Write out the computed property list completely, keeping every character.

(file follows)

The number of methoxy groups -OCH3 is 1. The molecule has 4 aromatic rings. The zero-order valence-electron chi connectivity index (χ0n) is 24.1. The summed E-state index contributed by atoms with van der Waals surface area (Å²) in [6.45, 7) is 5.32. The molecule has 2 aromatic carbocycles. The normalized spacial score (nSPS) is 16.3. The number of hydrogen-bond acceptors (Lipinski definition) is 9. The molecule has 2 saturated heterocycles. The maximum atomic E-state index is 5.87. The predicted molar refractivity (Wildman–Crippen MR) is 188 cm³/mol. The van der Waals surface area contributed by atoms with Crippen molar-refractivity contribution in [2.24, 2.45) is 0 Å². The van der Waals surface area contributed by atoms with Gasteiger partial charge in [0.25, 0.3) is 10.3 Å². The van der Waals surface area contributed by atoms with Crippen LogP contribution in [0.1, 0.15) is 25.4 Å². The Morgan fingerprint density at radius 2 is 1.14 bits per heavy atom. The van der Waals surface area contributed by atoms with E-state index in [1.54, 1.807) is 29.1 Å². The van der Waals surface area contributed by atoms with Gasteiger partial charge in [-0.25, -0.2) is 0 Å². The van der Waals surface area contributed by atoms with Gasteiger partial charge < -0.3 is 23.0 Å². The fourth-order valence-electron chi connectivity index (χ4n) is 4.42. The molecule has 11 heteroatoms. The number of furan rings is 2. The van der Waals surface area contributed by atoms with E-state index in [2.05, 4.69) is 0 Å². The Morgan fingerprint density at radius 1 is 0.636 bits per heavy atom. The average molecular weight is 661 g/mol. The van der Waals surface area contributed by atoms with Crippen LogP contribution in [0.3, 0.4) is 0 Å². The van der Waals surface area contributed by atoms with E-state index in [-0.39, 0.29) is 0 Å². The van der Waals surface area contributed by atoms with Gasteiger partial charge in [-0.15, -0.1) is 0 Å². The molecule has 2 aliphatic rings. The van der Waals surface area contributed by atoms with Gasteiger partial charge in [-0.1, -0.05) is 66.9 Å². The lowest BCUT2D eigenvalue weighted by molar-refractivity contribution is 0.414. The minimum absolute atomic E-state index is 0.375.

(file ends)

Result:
The number of methoxy groups -OCH3 is 1. The molecule has 4 aromatic rings. The zero-order valence-electron chi connectivity index (χ0n) is 24.1. The summed E-state index contributed by atoms with van der Waals surface area (Å²) in [6.45, 7) is 5.32. The molecule has 2 aromatic carbocycles. The normalized spacial score (nSPS) is 16.3. The number of hydrogen-bond acceptors (Lipinski definition) is 9. The molecule has 2 saturated heterocycles. The maximum atomic E-state index is 5.87. The predicted molar refractivity (Wildman–Crippen MR) is 188 cm³/mol. The van der Waals surface area contributed by atoms with Crippen molar-refractivity contribution in [2.24, 2.45) is 0 Å². The van der Waals surface area contributed by atoms with Gasteiger partial charge in [0.25, 0.3) is 10.3 Å². The van der Waals surface area contributed by atoms with Crippen LogP contribution in [0.1, 0.15) is 25.4 Å². The Morgan fingerprint density at radius 2 is 1.14 bits per heavy atom. The van der Waals surface area contributed by atoms with E-state index in [1.54, 1.807) is 29.1 Å². The van der Waals surface area contributed by atoms with Gasteiger partial charge in [-0.25, -0.2) is 0 Å². The van der Waals surface area contributed by atoms with Gasteiger partial charge < -0.3 is 23.0 Å². The fourth-order valence-electron chi connectivity index (χ4n) is 4.42. The molecule has 11 heteroatoms. The number of furan rings is 2. The van der Waals surface area contributed by atoms with E-state index in [2.05, 4.69) is 0 Å². The Morgan fingerprint density at radius 1 is 0.636 bits per heavy atom. The average molecular weight is 661 g/mol. The van der Waals surface area contributed by atoms with Crippen LogP contribution in [0.3, 0.4) is 0 Å². The van der Waals surface area contributed by atoms with E-state index in [-0.39, 0.29) is 0 Å². The van der Waals surface area contributed by atoms with Gasteiger partial charge in [-0.15, -0.1) is 0 Å². The molecule has 2 aliphatic rings. The van der Waals surface area contributed by atoms with Gasteiger partial charge in [-0.1, -0.05) is 66.9 Å². The lowest BCUT2D eigenvalue weighted by molar-refractivity contribution is 0.414. The minimum absolute atomic E-state index is 0.375.